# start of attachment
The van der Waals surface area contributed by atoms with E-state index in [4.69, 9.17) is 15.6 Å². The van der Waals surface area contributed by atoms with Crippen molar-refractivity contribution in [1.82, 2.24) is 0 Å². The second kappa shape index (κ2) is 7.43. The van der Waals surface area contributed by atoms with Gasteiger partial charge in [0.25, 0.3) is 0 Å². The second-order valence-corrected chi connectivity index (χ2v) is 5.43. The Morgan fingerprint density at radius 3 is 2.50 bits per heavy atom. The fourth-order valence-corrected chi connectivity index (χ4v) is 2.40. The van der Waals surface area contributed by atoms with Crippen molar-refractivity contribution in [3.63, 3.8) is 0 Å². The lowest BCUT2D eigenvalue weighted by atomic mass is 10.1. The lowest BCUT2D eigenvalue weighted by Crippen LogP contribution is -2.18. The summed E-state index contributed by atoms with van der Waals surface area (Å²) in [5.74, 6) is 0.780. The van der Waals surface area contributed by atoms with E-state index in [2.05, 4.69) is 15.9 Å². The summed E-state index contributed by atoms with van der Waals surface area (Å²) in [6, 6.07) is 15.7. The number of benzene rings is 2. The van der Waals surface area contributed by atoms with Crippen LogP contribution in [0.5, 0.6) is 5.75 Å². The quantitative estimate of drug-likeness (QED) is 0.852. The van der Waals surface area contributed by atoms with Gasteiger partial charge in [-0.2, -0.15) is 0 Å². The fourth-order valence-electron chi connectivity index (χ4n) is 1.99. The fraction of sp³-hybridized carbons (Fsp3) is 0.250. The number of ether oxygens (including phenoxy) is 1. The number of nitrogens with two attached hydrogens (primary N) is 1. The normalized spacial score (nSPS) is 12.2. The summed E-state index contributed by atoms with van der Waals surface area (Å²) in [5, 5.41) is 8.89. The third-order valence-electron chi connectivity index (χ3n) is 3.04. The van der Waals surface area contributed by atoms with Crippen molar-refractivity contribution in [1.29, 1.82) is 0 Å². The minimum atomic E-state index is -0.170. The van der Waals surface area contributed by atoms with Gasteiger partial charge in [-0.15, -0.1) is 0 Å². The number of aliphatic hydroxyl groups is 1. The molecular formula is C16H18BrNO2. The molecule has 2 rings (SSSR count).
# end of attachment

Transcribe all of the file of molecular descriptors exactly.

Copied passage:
The van der Waals surface area contributed by atoms with E-state index in [4.69, 9.17) is 15.6 Å². The van der Waals surface area contributed by atoms with Crippen molar-refractivity contribution in [1.82, 2.24) is 0 Å². The second kappa shape index (κ2) is 7.43. The van der Waals surface area contributed by atoms with Gasteiger partial charge in [0.25, 0.3) is 0 Å². The second-order valence-corrected chi connectivity index (χ2v) is 5.43. The Morgan fingerprint density at radius 3 is 2.50 bits per heavy atom. The fourth-order valence-corrected chi connectivity index (χ4v) is 2.40. The van der Waals surface area contributed by atoms with Crippen molar-refractivity contribution in [3.63, 3.8) is 0 Å². The lowest BCUT2D eigenvalue weighted by atomic mass is 10.1. The lowest BCUT2D eigenvalue weighted by Crippen LogP contribution is -2.18. The summed E-state index contributed by atoms with van der Waals surface area (Å²) in [5.74, 6) is 0.780. The van der Waals surface area contributed by atoms with E-state index in [2.05, 4.69) is 15.9 Å². The summed E-state index contributed by atoms with van der Waals surface area (Å²) in [6, 6.07) is 15.7. The number of benzene rings is 2. The van der Waals surface area contributed by atoms with Crippen LogP contribution in [0.5, 0.6) is 5.75 Å². The quantitative estimate of drug-likeness (QED) is 0.852. The van der Waals surface area contributed by atoms with Gasteiger partial charge in [-0.2, -0.15) is 0 Å². The fourth-order valence-electron chi connectivity index (χ4n) is 1.99. The fraction of sp³-hybridized carbons (Fsp3) is 0.250. The number of ether oxygens (including phenoxy) is 1. The number of nitrogens with two attached hydrogens (primary N) is 1. The normalized spacial score (nSPS) is 12.2. The summed E-state index contributed by atoms with van der Waals surface area (Å²) in [5, 5.41) is 8.89. The third-order valence-electron chi connectivity index (χ3n) is 3.04. The van der Waals surface area contributed by atoms with Crippen molar-refractivity contribution in [1.29, 1.82) is 0 Å². The minimum atomic E-state index is -0.170. The van der Waals surface area contributed by atoms with Gasteiger partial charge in [-0.15, -0.1) is 0 Å². The number of aliphatic hydroxyl groups is 1. The molecular formula is C16H18BrNO2. The molecule has 2 rings (SSSR count).